April 28 1987 was declared MASTERS OF THE UNIVERSE DAY

… so why not continue to celebrate?

The movie MASTERS OF THE UNIVERSE was released in 1987.. kids (like me) who grew up playing with the toys and watching the cartoon expected so much more from the movie. But what we got …? the drivel we received? … abysmal compared to what we wanted and quite frankly deserved. Fast forward to 2019: The makings of a new HE-MAN movie are underway.. But will it do nostalgic justice to the series a generation grew up on in the 1980s? …

There are countless websites and conferences dedicated to He-Man and the masters of his universe… we are all praying the the honor is bestowed upon the great hero of the galaxies in future productions..

But a stroll down amnesia lane is always fun.

Rewind your VHS taped brains to 1987, back when the MASTERS OF THE UNIVERSE film was released in theaters *before people saw it and hated it* …

The mayor of Los Angeles stated that April 28, 1987, was known and will be known as MASTERS OF THE UNIVERSE day.. As the LA TIMES reported then,

It’s a gas. It’s a multimillion-dollar, high-tech, computerized theatrical extravaganza.

“The Masters of the Universe Power Tour,” a glitzy combo of sizzling special effects and non-stop action, opened Tuesday night at the Anaheim Convention Center, following much television and radio hoopla, and Mayor Bradley’s proclamation of April 28 as “Masters of the Universe Day” in Los Angeles.

Featuring that Saturday morning television intergalactic duo He-Man and She-Ra, and a host of superheroes and bad guys, the lavish spectacle seemed to boggle the minds of the thousands of tots attending, judging from their loud cheers and eager applause.

Parents’ minds also may have been boggled in the lobby, where $6 programs, $5 plastic “power-swords” and other merchandise rapidly flattened many wallets.

$5 plastic swords seem awfully cheap compared to what they would cost in our current age…

The POWER TOUR was a successful venture back in the 80s.. It was around the nation, and sold out everywhere..

Lynne Heffley goes on to write at the time,

Mattel’s $2-billion Masters of the Universe toy line has been transformed into a live galactic gold mine. Produced by PACE Management Corp., MTM Presentations Ltd. (a sister company of MTM Enterprises Inc.) and Ohio’s Front Row Theatre, the show, currently on a 60-week national tour, is apparently making millions. For example, its 11-day engagement at New York’s Radio City Music Hall in February grossed $1.2 million in ticket sales and $350,000 in sales of merchandise.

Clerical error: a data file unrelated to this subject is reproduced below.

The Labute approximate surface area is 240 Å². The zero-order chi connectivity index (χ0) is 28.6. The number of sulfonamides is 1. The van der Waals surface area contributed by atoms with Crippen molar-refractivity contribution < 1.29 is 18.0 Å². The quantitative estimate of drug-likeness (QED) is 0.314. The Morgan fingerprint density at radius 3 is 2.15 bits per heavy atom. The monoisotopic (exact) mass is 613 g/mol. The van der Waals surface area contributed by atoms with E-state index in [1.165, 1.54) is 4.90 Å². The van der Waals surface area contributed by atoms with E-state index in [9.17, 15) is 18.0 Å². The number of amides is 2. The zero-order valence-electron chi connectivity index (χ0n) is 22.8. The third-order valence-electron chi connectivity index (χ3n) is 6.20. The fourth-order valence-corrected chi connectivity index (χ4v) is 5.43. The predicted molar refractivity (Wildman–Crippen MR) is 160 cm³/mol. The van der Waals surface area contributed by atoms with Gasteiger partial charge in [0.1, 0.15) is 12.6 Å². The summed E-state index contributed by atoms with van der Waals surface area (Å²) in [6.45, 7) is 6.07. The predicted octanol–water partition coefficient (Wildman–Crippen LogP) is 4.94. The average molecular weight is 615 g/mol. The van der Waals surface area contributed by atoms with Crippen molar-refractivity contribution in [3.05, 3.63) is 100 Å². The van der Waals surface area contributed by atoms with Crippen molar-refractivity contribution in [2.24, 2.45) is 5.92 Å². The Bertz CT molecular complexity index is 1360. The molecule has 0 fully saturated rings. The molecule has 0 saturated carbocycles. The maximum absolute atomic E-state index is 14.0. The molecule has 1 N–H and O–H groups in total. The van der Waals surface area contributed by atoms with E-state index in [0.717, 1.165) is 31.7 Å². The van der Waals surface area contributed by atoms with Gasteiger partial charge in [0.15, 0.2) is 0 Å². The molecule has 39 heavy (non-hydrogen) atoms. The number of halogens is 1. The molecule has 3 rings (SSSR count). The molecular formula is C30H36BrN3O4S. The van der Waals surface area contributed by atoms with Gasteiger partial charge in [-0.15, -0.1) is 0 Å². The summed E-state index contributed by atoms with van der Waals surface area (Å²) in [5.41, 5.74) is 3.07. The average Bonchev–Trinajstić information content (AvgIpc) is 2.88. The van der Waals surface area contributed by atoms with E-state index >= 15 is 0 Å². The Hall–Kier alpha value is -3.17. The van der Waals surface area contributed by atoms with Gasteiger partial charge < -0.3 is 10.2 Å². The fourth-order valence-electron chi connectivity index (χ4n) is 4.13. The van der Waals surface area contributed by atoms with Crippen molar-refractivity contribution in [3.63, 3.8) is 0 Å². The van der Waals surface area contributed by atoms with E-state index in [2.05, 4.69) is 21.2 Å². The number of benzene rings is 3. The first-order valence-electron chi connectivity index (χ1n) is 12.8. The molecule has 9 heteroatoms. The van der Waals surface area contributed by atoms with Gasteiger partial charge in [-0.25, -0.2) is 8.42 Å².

So, what do you get for your $9 or $10.50 ticket? If you’re not stuck high up in a hard-to-see-from side section of the arena, as was this reviewer, where you sort of feel like an orphan outside a candy store, you get plenty: A prerecorded sound track, two huge video screens, ramps, platforms and an enormous stage, a Power Race on roller skates, fireworks, swordplay and a black-light Intergalactic Circus.

You also get characters like Man-at-Arms (Zack Hoffman), Beast Man (Jeff Biggs), Rokkon (Kevin Langston) and Skeletor (Eric Van Baars), their incredibly vivid costumes padded to heroically muscular proportions.

The appealing husband-and-wife team of Jack and Leslie Wadsworth portray He-Man and She-Ra. She’s a gorgeous fantasy blond–he’s the one member of the cast who needs no padding.

The Masters of the Universe have transported themselves to Earth to share with its people the history and culture of their planet, Eternia. Songster (Doug Howard) serves as rock ‘n’ roll storyteller, narrating the action. Unfortunately, bad guys Skeletor and Beast Man, Evil-Lyn (Michelle Nevidomsky) and a contingent of Snake-Men have transported themselves as well, bent on destroying the good guys.

Flashing swordplay and acrobatics highlight the many well-choreographed fight scenes (Tony Christopher is director and choreographer). At one point, the forces of good and evil take to their Power Discs–roller skates–battling it out on a velodrome, roller derby-style.

Temporarily subdued, the bad guys retreat, leaving the stage clear for the Eternians to present their space circus, a parade of enormous Talliwallis, Jooglers, Zebrites and clownish Monkey Men.

In the finale, the mammoth stage bristles with swords, sparks and sound, as the evildoers make one last effort to prevail.

And finally,

At nearly two hours, it’s a long nighttime outting for preschoolers, but enthusiasm was not in short supply. The visual splendor of the set (designed by Tom McPhillips) and Waldo Angelo’s superb costumes make this creation by Gary Goddard and Richard Hoag a memorable experience.

A 20-minute break during the show interrupts its continuity–but gives the lobby vendors the opportunity to sell a lot of merchandise. Just before intermission, He-Man entreats the audience for its help in Eternia’s struggle, urging children to raise their Power Swords and take the Eternia Oath of Allegiance.

Any guesses as to how many kids without Power Swords came back with them after intermission?

Parents, be warned.



Get them while supplies last.

At the M A L L  . . .



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